In quarantine, many trans people who rely on “chosen family” for emotional support haven’t had the same access to these friends and mentors. For Nina, her closest friends take on this role.
“They’re people that see me for who I am, people that have stood by me and haven’t condemned me,” she said of her partner and others in her circle. “They embrace my femininity, and if I get misgendered, they’re, like, ‘No, this is [Nina] and she is beautiful.’”
This embrace is particularly important, Nina says, for Black trans women, who experience bigotry because of their race and trans status even within the LGBT community–and even amid Black Lives Matter protests.
During a recent protest in Brooklyn, Nina was told off by other protestors, a Black man and woman, when she began shouting the name of Nina Pop, the fifth trans woman of color to be killed in the U.S. in May alone. “ ‘We need to protect Black men,’” the woman told her after she and the man used male pronouns for Pop, “ ‘You and your community have too many rights anyway.’ ”
Nina was flummoxed. She said she could think only about the sense of unsafety that invaded her body each time she dared walk outside her home, much less join the marches. The last protest she had attended, a couple had followed her until Nina, after running down the street, yelled at them to stop. Once they heard her feminine voice, they did. They had just wanted to know whether she was male or female, Nina said.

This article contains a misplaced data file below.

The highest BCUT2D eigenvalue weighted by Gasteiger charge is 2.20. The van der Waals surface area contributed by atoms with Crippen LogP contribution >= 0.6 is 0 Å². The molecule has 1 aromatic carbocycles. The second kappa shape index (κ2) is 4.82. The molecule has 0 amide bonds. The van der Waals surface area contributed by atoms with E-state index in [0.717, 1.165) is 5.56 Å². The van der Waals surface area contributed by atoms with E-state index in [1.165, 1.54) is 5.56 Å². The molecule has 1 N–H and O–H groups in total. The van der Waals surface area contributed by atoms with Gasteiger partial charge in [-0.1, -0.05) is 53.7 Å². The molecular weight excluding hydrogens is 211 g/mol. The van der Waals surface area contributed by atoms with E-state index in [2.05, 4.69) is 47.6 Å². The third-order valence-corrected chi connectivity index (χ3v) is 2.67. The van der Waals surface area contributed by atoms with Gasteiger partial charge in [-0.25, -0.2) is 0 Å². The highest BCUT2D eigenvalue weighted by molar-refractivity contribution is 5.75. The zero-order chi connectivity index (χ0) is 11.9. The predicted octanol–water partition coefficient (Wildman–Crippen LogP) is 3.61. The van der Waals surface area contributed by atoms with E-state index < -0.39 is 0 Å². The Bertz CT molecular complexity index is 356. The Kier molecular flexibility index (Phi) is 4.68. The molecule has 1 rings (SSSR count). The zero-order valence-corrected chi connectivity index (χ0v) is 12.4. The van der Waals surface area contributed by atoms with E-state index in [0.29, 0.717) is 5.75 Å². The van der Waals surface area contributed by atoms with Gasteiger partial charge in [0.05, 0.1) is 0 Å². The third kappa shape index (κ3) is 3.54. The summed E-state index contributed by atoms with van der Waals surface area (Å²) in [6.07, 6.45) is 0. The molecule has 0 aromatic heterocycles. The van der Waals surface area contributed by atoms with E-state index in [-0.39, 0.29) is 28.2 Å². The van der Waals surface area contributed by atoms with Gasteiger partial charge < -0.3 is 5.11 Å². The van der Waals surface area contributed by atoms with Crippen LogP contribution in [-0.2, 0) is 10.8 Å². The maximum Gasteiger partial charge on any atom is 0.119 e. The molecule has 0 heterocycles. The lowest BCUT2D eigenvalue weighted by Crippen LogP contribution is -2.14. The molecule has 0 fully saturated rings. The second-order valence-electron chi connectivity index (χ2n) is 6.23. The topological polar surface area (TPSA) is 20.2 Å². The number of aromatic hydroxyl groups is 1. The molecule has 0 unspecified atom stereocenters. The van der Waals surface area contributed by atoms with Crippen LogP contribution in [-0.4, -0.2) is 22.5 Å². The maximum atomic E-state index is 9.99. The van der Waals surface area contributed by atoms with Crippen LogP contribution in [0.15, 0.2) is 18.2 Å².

“Black protesters are advocating for Black rights,” she said. “But if I get murdered, then I’m just either nameless or I’m getting disrespected. And people like that woman are going to be in a comment section popping off about how I got what I deserve.”
While Black men need to be protected, Black women are often excluded from the fight for rights despite additional gender-based oppression, Nina said. But Black women need to be held accountable for the misogyny and transphobia they enable in Black men, she added.